Florida's Native Shamrocks

Aye and begorrah - Saint Patrick’s Day is upon us, as are all things green. Whether or not you choose to indulge in a green beer is your call, but one thing that will be nearly impossible to avoid today are shamrocks.

Medicago lupulina (Black medick)
is one of the four "shamrocks"
commonly worn in Ireland
For starters, shamrocks are neither part sham nor part rock, so what's with the name? The Irish word for clover is seamair, and its diminutive is seamróg; an American ear will hear this as shamrock. Incidentally, shamrocks are registered as a trademark by the Irish government.

So now that we're past the etymology, what genus and species of plant is this "little clover"? Apparently, not even the Irish have reached a consensus about this. A 1988 survey conducted at the National Botanic Gardens in Dublin revealed that when the Irish wear the "shamrock," it can be any one of four different plants (none of which are Florida natives), including Black medick (Medicago lupulina) and three different species of Trifolium. As if that wasn't enough, a number of members of the Oxalis (Woodsorrel) family are also worn as shamrocks.

Trifoliate leaves have three leaflets
How did they all come to be considered shamrocks? That's easy - they're all trifoliate, or, in layman's terms, their leaves are compound and contain three leaflets (see image at right). The significance of the number three is believed to be rooted in the Christian doctrine of the Trinity, which Saint Patrick is said to have demonstrated by pointing to a shamrock, whose three leaves are united by a common stalk. Religion aside, we're talking plants on this blog, so let's leave that one alone.

Since we've already established that there is no "Real McCoy" species of shamrock, I think it's fair to say that Florida has at least four native shamrocks:
- Trifolium carolinianum (Carolina Clover)
Trifolium reflexum, Buffalo Clover
- Oxalis macrantha (Tufted Yellow Woodsorrel)
- Trifolium reflexum (Buffalo Clover)
- Oxalis corniculata (Common Yellow or Creeping Woodsorrel)

Carolina Clover is only found in the north portions of the state, and Tufted Yellow Woodsorrel is limited further to the northwest part of the panhandle. As for Buffalo Clover - I'm stumped. Either we haven't been looking for it hard enough or it is extremely picky about where it will grow. There are vouchered specimens from only five of Florida's 67 counties, and only two of the five are adjacent to one another.

Oxalis corniculata (Common Yellow
or Creeping Woodsorrel), a FL native,
can be found throughout the state
The Common Yellow Woodsorrel is, you guessed it, the most common of all of them, and can be found in almost every county in the state (and all over my backyard). It is a facultative upland plant with cheerful flowers that bloom year round. It stays low to the ground, produces a capsule that explodes with seed, and tends to root at its nodes. Bees seem to adore it, so if you are allergic and don't have an epipen within reach, you might want to forgo rolling around in it. Another bit'o'info that's worthy of mentioning - although both Oxalis corniculata and Oxalis macrantha are said to be edible, they contain oxalate compounds that, if eaten in large quantities, can be toxic to livestock.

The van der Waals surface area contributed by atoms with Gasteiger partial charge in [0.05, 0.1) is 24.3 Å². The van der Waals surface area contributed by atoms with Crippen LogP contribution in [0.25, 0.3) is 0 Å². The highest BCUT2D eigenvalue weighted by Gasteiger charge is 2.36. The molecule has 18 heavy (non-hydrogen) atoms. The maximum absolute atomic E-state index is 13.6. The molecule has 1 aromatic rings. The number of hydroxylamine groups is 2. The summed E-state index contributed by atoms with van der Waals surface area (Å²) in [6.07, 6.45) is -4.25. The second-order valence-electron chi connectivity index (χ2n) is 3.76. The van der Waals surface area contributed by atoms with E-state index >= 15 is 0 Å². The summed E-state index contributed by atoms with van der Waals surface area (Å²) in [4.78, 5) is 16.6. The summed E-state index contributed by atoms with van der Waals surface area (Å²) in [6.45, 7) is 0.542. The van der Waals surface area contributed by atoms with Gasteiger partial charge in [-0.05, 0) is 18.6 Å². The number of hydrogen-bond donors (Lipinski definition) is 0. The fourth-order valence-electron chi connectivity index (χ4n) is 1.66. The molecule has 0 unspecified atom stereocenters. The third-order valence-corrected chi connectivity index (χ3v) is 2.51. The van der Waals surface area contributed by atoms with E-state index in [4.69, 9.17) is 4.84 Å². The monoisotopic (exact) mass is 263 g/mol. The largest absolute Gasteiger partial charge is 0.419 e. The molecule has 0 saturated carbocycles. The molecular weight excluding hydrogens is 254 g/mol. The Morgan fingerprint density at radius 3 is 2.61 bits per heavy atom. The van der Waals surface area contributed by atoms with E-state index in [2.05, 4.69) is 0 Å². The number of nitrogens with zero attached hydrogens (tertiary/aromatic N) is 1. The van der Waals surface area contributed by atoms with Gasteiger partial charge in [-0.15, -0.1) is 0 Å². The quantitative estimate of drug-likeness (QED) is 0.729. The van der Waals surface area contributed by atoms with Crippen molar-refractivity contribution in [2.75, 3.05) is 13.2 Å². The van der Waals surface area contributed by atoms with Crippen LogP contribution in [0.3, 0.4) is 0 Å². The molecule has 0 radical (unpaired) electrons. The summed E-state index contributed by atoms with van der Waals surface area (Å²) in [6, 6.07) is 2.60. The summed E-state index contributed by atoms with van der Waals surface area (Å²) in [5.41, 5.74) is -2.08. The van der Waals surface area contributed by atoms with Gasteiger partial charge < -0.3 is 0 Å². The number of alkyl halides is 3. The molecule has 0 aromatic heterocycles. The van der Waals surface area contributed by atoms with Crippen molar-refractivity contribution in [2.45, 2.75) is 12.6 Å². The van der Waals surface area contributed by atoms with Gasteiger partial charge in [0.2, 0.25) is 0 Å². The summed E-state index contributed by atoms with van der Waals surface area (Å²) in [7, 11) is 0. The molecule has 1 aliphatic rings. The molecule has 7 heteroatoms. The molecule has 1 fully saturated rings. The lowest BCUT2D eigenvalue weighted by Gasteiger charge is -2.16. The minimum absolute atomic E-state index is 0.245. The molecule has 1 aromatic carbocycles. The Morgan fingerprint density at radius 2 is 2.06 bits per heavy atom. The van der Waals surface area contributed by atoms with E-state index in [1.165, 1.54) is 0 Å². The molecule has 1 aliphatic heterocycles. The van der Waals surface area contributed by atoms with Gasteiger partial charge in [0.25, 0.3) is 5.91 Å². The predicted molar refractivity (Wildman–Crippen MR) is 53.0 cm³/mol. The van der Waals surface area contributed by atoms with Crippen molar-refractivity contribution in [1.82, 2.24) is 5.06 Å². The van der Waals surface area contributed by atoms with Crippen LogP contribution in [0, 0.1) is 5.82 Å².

So... If you think you see a leprechaun in the Sunshine State today, you might want to check in with your optometrist, but if you see something gold at the end of a rainbow, it might just be a field of Florida's most common shamrock.


Unknown said…
Great article! I think I have seen the Buffalo Clover before but now I will looking for it:)
Thanks! The counties wherein vouchered specimens of Buffalo Clover have been found are Alachua, Calhoun, Jackson, Leon, and Polk - if you live in one of these places it's very possible that you've seen it! Keep your eyes peeled and enjoy the rest of your day.
PeteJohnson said…
What I believe to be pink woodsorrel (O. debilis) is blooming in my Duval Co backyard, but have not verified it to species. It seems to be able to grow under large oak trees and up through heavy leaf litter that collects overwinter and into spring. It also seems to come in before full leaf-out of the trees, and/or find spots where sunlight gets through the trees.
Pete Johnson
Hey Pete! Thanks for sharing! That particular species is native to South America and several countries in the Caribbean. I wouldn't be surprised if it's exactly what you have. Unlike O. corniculata, which primarily spreads by seed, O. debilis has bulbils that can remain dormant in the soil for some time. I just checked with the Atlas of Florida Vascular Plants, and O. debilis is definitely listed as being present in Duval Co. There are also a handful of photos that accompany the species page, which may be of assistance in confirming the identity of your specimen(s). Here's the link, in case you're interested: http://florida.plantatlas.usf.edu/Plant.aspx?id=1641
Anonymous said…
Great. Here I was, thinking I had lots of _native_ oxalis growing in my yard, and it's apparently yet another alien. All those cute pink flowers, when the natives are yellow.


... Tom Register
The Jolly Bloggers said…
Sorry, Tom. Knowledge is power?

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